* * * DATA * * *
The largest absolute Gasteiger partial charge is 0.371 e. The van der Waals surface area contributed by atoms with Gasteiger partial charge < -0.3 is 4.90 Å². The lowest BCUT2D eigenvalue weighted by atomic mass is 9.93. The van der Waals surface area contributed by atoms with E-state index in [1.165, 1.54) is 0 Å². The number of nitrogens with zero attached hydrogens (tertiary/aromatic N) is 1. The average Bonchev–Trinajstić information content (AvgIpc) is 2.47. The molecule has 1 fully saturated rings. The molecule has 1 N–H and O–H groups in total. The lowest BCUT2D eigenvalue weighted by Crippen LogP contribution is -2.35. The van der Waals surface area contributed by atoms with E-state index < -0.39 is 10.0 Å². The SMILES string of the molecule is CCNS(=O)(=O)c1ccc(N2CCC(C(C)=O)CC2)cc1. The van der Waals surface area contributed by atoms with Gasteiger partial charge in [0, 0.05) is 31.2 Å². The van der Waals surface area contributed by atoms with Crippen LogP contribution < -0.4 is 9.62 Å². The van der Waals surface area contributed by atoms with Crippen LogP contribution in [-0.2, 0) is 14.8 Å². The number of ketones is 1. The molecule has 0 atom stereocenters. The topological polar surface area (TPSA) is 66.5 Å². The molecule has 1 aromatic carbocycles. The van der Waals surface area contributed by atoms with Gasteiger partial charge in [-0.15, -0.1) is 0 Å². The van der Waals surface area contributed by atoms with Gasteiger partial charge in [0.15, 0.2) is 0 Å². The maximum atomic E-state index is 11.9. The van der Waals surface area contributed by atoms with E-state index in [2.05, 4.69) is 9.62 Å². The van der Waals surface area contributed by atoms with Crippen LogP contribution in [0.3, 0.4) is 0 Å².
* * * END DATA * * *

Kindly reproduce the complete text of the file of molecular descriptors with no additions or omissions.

The largest absolute Gasteiger partial charge is 0.371 e. The van der Waals surface area contributed by atoms with Gasteiger partial charge < -0.3 is 4.90 Å². The lowest BCUT2D eigenvalue weighted by atomic mass is 9.93. The van der Waals surface area contributed by atoms with E-state index in [1.165, 1.54) is 0 Å². The number of nitrogens with zero attached hydrogens (tertiary/aromatic N) is 1. The average Bonchev–Trinajstić information content (AvgIpc) is 2.47. The molecule has 1 fully saturated rings. The molecule has 1 N–H and O–H groups in total. The lowest BCUT2D eigenvalue weighted by Crippen LogP contribution is -2.35. The van der Waals surface area contributed by atoms with E-state index < -0.39 is 10.0 Å². The SMILES string of the molecule is CCNS(=O)(=O)c1ccc(N2CCC(C(C)=O)CC2)cc1. The van der Waals surface area contributed by atoms with Gasteiger partial charge in [0, 0.05) is 31.2 Å². The van der Waals surface area contributed by atoms with Crippen LogP contribution < -0.4 is 9.62 Å². The van der Waals surface area contributed by atoms with Crippen LogP contribution in [-0.2, 0) is 14.8 Å². The number of ketones is 1. The molecule has 0 atom stereocenters. The topological polar surface area (TPSA) is 66.5 Å². The molecule has 1 aromatic carbocycles. The van der Waals surface area contributed by atoms with Gasteiger partial charge in [-0.15, -0.1) is 0 Å². The van der Waals surface area contributed by atoms with Gasteiger partial charge in [0.15, 0.2) is 0 Å². The maximum atomic E-state index is 11.9. The van der Waals surface area contributed by atoms with E-state index in [2.05, 4.69) is 9.62 Å². The van der Waals surface area contributed by atoms with Crippen LogP contribution in [0.3, 0.4) is 0 Å².